Michael Hiltzik has a column titled A Chevron PR website pretends to be an objective news source. Hilztik complains that a site called the Richmond Standard is pretending to be something it is not: a community news site. For example, the Richmond Standard site has a piece that describes the “rude, messy, and smelly” people at the People’s Climate March — commentary that sounds like it is coming from the grass roots, but which is actually coming from Chevron. In his column, Hiltzik talks to the PR consultant for Chevron who runs the site, and confronts him about the fact that the site is nothing but, well . . . a sock puppet (you knew that term was coming!) for Chevron:
The site is “transparent” about its sponsorship, he says. That’s true, up to a point: The homepage states that it’s “brought to you by Chevron Richmond. We aim to provide Richmond residents with important information about what’s going on in the community, and to provide a voice for Chevron Richmond on civic issues.” Chevron corporate announcements are sequestered in a section labeled “Chevron Speaks.”
Is that sufficient disclosure? The answer is a resounding “no.”
“The disclosures don’t go very far to show how news can be corrupted,” says Ed Wasserman, a news media ethics expert who is dean of UC Berkeley’s Graduate School of Journalism.
So, to sum up: this is Michael Hiltzik complaining about a sock puppet’s unethical lack of transparency.
Michael Hiltzik — the original sock puppet guy.
I assume most of you remember this, but if not, treat yourself to a stroll down memory lane. Back in 2006, I exposed the fact that Hiltzik was running around leaving nasty comments about me, Hugh Hewitt, Cathy Seipp, and other conservatives, all under assumed names. The details are in this long and joyous post. If you’ve never read it, do so now. My favorite part was when Hiltzik, under his own name, praised comments he had left under an assumed name at my site:
For anyone interested, Specter is getting his head handed to him over at the Patterico blog for trying to sleaze out from under his flat misstatements of fact. And that’s a conservative blog. Follow the link above, and enjoy the carnage.
The person who was supposedly handing Specter’s head to him was a guy named “Mikekoshi” — who, I showed, was Michael Hiltzik himself. So you had Hiltzik praising his own arguments and falsely implying that they were being made by a conservative (“And that’s a conservative blog.”). As a result of this dishonest inanity, Hiltzik lost his business column. As the Associated Press reported in 2006: Los Angeles Times Ends Column of Writer Who Used Pseudonyms.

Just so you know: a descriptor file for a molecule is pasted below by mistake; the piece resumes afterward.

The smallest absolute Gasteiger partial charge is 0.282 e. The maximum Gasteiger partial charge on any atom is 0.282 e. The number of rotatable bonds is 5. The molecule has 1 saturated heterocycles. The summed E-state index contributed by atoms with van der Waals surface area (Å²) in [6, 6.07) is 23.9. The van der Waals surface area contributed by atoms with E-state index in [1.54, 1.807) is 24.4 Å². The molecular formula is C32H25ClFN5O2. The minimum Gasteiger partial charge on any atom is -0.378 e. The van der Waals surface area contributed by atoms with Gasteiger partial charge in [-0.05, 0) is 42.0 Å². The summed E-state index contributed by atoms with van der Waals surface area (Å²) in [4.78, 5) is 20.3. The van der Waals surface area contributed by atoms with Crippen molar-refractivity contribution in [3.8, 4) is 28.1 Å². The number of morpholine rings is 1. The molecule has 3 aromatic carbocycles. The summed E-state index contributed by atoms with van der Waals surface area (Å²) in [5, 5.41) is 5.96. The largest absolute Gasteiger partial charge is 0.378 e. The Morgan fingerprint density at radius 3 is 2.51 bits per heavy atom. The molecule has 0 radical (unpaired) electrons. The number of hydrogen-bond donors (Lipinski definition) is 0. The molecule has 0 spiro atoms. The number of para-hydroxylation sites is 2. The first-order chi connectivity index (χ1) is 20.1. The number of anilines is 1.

The Los Angeles Times said Sunday that it was discontinuing the column and blog of a Pulitzer Prize-winning reporter because he posted items online using assumed names.
The decision, reported in an editor’s note on The Times’s Web site, came a week after the paper suspended Michael A. Hiltzik’s Golden State blog. It said Mr. Hiltzik would be reassigned after serving a suspension.
Mr. Hiltzik “did not commit any ethical violations in his newspaper column, and an internal inquiry found no inaccurate reporting in his postings in his blog or on the Web,” the editor’s note said. “But employing pseudonyms constitutes deception and violates a central tenet of The Times’s ethics guidelines: Staff members must not misrepresent themselves and must not conceal their affiliation with The Times.”
. . . .
Mr. Hiltzik had been in a blog feud with Patrick Frey, the Los Angeles County deputy district attorney, who writes the conservative blog Patterico’s Pontifications. Mr. Frey recently contended that Mr. Hiltzik had been posting messages to his blog and other Web sites under assumed names.
Mr. Frey said he did not object to anonymity on the Web but rather to people using “pseudonyms to pretend to be something or somebody they aren’t.”
At the time, Dean Baquet (now editor of the New York Times) said that Hiltzik had to lose his column because he could no longer write about others’ dishonesty:
Baquet said he wasn’t certain sure how to punish Hiltzik until he read about Ken Lay’s trial last week and thought how the Enron saga would make great fodder for a business columnist. He realized then, Baquet said, that his business columnist—Hiltzik—could no longer write credibly about duplicity in the business world. There’s no place, he said, for dishonesty under the Times banner.
Well, sure there is, Dean Baquet. There’s all kinds of room for it! And nothing says so better than the utter gall of Michael Hiltzik criticizing business owners for using sock puppets.
Thanks to Robert C.J. Parry on Twitter.